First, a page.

USC Sends Relief
Relief efforts continued in Los Angeles and at USC as a group of nine doctors and nurses departed for Port-au-Prince this morning. The physicians from the Keck School of Medicine and nurses from Los Angeles County Health Services packed their supplies at the USC Health Sciences Campus before boarding a bus at 11 a.m. for LAX.
One of the nurses making the journey from L.A. to Miami, and then to Port-au-Prince is Claudel Thamas, a native of the city. Although Thamas moved to Los Angeles in his teens, he knows that returning home will be difficult.
"[I'm] going to a people that, although they're poor, they're proud of themselves," Thamas said. "They're joyful. With even the little that they had.
"Now, I'm going home to a people that doesn't have any much left and sad and crying and...in despair. I know it's going to be hard for me."
As the medical staff left for Haiti, a group of techies, USC students and walk-in volunteers met up at the Annenberg School for Communication & Journalism to do their part over the Internet.
The Crisis Camp brought together about forty volunteers of varying technical ability to collaborate on Web based projects. They aimed to assist in Haiti's relief efforts by providing data, maps and technical assistance to NGOs, relief agencies and the public.
The Los Angeles based camp was one of five meetings across the world that worked directly with the United Nations and the Red Cross to provide and organize information.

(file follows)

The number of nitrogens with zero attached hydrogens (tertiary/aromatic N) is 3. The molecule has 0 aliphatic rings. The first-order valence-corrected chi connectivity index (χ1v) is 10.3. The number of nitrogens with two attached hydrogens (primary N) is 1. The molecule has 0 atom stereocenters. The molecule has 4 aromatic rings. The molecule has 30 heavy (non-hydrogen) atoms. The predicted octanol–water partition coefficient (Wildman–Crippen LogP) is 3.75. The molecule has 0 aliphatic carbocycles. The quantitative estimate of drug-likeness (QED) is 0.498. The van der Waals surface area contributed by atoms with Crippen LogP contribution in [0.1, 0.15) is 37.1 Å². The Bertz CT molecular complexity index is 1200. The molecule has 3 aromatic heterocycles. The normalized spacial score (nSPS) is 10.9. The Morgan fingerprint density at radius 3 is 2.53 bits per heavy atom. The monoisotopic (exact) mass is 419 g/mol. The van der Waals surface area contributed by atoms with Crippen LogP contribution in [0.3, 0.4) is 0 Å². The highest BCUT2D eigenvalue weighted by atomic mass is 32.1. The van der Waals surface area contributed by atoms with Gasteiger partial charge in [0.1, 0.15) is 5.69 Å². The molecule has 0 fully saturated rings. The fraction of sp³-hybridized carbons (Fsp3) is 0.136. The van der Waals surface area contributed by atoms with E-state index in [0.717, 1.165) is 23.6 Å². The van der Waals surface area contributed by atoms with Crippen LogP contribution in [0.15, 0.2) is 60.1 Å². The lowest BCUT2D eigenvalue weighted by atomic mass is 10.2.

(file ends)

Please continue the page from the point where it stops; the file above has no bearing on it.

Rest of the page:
"Part of this is an experiment," said Andrew Lih, director of new media at the Annenberg School. "This idea of coordinating five cities with volunteers of varying expertise with very little coordination is a big experiment. But the idea is, when the next disaster strikes we'll be that much more experienced in how to do this."
One of the immediate needs Crisis Camp sought to provide is mapping assistance to relief organizations.
"A lot of companies have very accurate map data but that information is copyrighted or it costs money," Lih said. "The idea is that the same way that Wikipedia allowed for lots of people to come together to create an encyclopedia for free, you have a lot of people come together to create map data for free."
Crisis Camp groups will continue to meet in Los Angeles, Silicon Valley, London, Washington D.C., and Denver. <a href="http://crisiscamp.org/?p=49" target="blank">Click here for more information.</a>